This summer Dutch Mennonite Mission organised in Guatemala its fourth edition of Strangers No More. Bishop Christopher Ndege from Tanzania reflects:
It was a real blessing to participate in the Strangers No More 2013 (SNM 13) in Guatemala this year.
To my knowledge Strangers No More was initiated several years ago by the Dutch Mennonite Mission (DMM) as a way of encouraging Mennonite Youths from the different parts of the world where Mennonite Church exists to meet, and learn from each other about their faith, their countries and situations where they live. To me this is a very important objective. Because it also involve youths into a journey of spiritual formation (a journey within) through reading the Word of God, singing and prayerful reflection which leads to ask: Who am I in God’s World? as well as: What is God calling me to be and become? The SNM is a mission program by itself.
SNM13 met this objective and much more. It did not only bring together Mennonite youths but other youths from organizations and churches that collaborate with DMM for example the youths from Zambia. The number of countries that participated in the SNM13 was very encouraging and even more encouraging was the program. The biblical learning and reflection from the story of Joseph fit so well with the theme of SNM13 which was Brotherhood. Our leader in the Bible Study Rev. Afke Maas did excellent work, and the input and response from the youth participants and the seniors was also very good. I am sure from the reflections I heard not youth returned home the same way they came.
The program was organized and coordinated by CASAS SEMILLA which is a Mennonite organisation. This also was very helpful and contributed to meeting the SNM13 objectives because we were able to link what we saw to our work as Christian and our mission in Christ.
For me of all the organizations and areas we visited in our exposure I was deeply touched by the MCC’s responses to Hurricane Stan that hit Guatemala. The collaboration between the MCC and ANADESA, providing that mutual emotional support, income generating projects toward sustainable development after the disaster is very tremendous partnership with impact to the community. Secondly, I was impressed by UPAVIM (United for a Better Life) activities. As a grassroots organization has worked hard to improve the situation of poor women and their families. Through interaction I learned that UPAVIM has become a beacon of opportunity and hope in their community in various programs such as generating employment, health care and education services for both adults and children. Finally, I treasure the work of the EMM as well as the Mennonite Church in Guatemala through SEMILLA and CASAS.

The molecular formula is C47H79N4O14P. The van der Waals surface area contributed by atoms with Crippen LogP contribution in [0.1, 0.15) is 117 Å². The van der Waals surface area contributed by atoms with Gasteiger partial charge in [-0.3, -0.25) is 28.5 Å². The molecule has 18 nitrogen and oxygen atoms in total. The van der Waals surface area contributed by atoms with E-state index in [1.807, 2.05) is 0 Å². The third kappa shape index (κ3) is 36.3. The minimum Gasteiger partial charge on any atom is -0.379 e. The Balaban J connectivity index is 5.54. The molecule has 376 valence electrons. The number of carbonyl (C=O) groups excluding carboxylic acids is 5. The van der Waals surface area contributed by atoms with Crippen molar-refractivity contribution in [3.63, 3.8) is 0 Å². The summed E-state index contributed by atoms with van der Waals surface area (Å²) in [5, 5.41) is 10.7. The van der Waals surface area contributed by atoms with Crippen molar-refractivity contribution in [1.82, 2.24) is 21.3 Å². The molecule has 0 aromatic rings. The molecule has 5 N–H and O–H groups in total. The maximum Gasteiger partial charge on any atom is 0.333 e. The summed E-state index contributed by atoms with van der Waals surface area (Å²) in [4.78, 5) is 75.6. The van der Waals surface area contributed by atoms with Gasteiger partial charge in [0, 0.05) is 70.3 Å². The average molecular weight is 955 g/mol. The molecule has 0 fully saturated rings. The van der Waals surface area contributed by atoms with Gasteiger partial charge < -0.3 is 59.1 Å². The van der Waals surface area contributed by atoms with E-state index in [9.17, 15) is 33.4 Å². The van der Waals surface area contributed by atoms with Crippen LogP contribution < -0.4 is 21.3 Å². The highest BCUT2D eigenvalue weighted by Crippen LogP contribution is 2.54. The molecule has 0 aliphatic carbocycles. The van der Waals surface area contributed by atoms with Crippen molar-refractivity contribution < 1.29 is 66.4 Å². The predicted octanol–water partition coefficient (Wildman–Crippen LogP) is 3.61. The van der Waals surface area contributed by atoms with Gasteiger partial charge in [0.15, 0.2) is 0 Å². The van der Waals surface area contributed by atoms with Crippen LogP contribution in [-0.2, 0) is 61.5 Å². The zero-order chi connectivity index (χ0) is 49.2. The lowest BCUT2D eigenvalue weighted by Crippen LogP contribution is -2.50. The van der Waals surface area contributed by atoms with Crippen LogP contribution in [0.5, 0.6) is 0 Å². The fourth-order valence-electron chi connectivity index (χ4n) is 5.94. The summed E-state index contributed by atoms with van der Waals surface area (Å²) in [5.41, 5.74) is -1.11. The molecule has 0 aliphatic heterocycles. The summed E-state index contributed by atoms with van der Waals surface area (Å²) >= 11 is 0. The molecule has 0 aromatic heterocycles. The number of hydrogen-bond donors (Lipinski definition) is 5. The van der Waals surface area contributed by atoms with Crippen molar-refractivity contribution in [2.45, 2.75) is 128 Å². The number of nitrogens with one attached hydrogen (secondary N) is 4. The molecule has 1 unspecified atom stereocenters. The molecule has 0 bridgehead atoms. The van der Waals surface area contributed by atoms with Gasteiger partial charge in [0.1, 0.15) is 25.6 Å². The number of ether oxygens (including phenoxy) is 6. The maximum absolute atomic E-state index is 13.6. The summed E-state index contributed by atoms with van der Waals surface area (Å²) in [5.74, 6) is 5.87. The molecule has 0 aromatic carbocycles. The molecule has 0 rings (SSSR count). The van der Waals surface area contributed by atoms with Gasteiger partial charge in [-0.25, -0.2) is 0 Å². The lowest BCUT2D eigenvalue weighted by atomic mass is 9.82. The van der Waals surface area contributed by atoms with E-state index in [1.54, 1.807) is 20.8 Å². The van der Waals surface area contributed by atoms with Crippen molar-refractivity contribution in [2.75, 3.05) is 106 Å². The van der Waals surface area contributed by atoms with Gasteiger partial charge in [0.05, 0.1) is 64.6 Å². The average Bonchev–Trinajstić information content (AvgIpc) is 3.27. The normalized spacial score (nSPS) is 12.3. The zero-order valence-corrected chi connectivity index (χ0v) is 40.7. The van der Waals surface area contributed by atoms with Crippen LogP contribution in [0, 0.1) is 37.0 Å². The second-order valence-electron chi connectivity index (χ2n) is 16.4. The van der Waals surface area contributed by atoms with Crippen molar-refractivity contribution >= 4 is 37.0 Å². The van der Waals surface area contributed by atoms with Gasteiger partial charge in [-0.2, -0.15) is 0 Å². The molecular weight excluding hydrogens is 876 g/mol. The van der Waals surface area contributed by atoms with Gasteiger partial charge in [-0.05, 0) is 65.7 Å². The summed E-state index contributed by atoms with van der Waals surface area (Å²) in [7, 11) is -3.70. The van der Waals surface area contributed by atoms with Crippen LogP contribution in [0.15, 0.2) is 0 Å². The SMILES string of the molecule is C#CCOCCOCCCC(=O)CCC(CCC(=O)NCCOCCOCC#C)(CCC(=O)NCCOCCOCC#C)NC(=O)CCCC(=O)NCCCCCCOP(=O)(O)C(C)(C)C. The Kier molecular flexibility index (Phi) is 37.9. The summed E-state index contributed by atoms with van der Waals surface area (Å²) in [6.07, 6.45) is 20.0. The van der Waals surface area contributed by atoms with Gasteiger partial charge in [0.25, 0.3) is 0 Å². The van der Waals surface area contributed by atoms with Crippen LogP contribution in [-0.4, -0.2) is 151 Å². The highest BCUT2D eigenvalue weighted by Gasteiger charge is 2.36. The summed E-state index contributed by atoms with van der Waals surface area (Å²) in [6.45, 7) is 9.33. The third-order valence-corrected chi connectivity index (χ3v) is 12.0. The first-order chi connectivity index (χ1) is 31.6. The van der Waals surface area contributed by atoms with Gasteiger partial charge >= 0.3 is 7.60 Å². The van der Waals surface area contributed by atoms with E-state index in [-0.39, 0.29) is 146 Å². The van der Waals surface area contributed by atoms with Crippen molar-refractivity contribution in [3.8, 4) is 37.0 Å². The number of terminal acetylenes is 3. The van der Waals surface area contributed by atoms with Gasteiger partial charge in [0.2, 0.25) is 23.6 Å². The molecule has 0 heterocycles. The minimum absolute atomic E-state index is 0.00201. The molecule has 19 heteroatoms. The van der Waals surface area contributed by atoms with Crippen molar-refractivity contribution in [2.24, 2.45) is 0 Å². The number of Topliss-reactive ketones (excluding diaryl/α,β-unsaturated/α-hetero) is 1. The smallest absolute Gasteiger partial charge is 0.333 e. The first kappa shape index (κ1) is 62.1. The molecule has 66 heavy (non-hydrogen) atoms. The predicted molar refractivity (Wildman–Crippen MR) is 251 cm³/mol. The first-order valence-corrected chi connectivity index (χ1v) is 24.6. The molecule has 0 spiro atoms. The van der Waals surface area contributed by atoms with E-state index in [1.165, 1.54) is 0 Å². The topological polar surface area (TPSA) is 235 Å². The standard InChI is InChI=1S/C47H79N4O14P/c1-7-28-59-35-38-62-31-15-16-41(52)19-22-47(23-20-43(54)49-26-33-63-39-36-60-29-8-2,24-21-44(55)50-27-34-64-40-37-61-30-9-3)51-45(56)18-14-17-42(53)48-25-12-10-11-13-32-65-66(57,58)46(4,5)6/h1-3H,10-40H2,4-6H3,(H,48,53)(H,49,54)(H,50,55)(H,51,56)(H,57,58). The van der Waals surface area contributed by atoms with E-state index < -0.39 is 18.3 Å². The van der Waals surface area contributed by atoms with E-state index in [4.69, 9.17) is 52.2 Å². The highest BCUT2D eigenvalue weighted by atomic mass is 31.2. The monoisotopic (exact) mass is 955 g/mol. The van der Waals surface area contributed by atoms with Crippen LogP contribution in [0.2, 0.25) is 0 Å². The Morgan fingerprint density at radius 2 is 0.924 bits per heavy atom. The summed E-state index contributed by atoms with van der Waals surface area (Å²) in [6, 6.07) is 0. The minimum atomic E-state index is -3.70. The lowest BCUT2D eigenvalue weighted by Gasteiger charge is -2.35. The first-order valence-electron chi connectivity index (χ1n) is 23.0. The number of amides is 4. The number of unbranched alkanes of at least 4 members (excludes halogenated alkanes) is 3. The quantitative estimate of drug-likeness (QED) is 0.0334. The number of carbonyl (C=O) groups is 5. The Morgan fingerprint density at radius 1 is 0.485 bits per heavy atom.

I talked to many leaders of the Mennonite Church in Guatemala in all the towns we visited and I notices some differences between the Mennonite Church in Guatemala and ours in Tanzania there are similarities as well as slight differences. However our mission is the same and the mission of the Mennonite Church among the Maya people – the Church here is very strong.
As Bishop of the Mennonite Church, I strongly confirm that SNM is a very important and relevant project. I hope that the lessons learnt in SNM13 will be shared widely and that the program organization for SNM13 will serve as guide for future SNM programs.
Note of the webmaster:
Wanna read more SNM13-stuff? Check: